Bringing Solar to the 75% in Connecticut

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As Connecticut lawmakers prepare to vote on shared clean energy legislation, Vote Solar asks residents to urge their representatives to pass the bill. HB 5412 would allow utility customers to subscribe to solar installed offsite.

We love seeing solar on people’s roofs. But at least 75% of us (a conservative number) can’t put solar on our roof. It’s not that we don’t want to — but we may have a roof with shade or other issues, our credit score might be too low, or like increasing numbers of Americans in urban settings, we may live in a multi-unit building.  

The issue is not limited to homeowners. Businesses can run into the same roadblocks, and they don’t always own their building.

More states are looking to community solar options to make solar accessible to all. In Connecticut, HB 5412, An Act Concerning Shared Clean Energy Facilities, would allow utility customers to subscribe to a local solar project located elsewhere than their own roof. They would get credit on their utility bills for their portion of the clean power produced from that installation. According to Vote Solar, this policy is especially needed in a state like Connecticut, whose many beautiful trees create shading issues for solar on roofs.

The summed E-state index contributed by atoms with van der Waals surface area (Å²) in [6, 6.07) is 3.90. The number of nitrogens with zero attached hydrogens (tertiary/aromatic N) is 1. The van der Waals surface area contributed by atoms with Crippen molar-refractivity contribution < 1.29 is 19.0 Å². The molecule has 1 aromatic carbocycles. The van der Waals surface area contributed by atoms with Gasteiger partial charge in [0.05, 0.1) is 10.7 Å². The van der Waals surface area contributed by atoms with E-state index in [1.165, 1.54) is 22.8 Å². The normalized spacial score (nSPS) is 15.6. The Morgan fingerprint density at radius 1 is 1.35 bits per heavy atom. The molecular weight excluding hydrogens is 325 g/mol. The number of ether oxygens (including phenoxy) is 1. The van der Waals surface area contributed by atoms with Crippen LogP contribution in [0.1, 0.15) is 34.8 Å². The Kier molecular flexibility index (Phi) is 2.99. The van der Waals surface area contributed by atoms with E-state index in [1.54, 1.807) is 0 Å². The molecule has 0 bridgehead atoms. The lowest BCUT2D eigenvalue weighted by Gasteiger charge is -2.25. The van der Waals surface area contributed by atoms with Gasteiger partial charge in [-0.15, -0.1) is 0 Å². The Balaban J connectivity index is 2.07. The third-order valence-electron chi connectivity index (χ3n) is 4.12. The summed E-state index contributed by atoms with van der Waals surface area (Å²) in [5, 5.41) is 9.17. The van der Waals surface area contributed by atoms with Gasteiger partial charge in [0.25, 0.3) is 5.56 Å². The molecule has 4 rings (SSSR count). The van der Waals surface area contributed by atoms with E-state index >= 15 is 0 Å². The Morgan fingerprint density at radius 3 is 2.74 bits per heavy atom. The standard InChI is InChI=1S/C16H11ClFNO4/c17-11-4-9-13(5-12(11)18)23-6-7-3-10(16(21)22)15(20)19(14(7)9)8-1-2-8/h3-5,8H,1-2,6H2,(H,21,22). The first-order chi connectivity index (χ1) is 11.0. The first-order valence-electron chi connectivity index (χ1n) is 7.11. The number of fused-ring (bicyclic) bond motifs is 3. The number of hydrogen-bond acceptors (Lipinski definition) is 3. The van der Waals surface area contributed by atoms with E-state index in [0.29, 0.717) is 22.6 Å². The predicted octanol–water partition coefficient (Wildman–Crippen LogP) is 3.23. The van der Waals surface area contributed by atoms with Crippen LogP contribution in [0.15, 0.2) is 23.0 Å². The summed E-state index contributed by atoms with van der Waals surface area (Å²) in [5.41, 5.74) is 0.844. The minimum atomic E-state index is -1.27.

As state lawmakers prepare to vote on HB 5412, Vote Solar is asking Connecticut voters to urge their representatives to pass the bill.

 

Local generation of the kind encouraged by bills like this has benefits beyond bringing solar to more people. It also results in more local solar investment, more local solar jobs, and healthier, more resilient communities.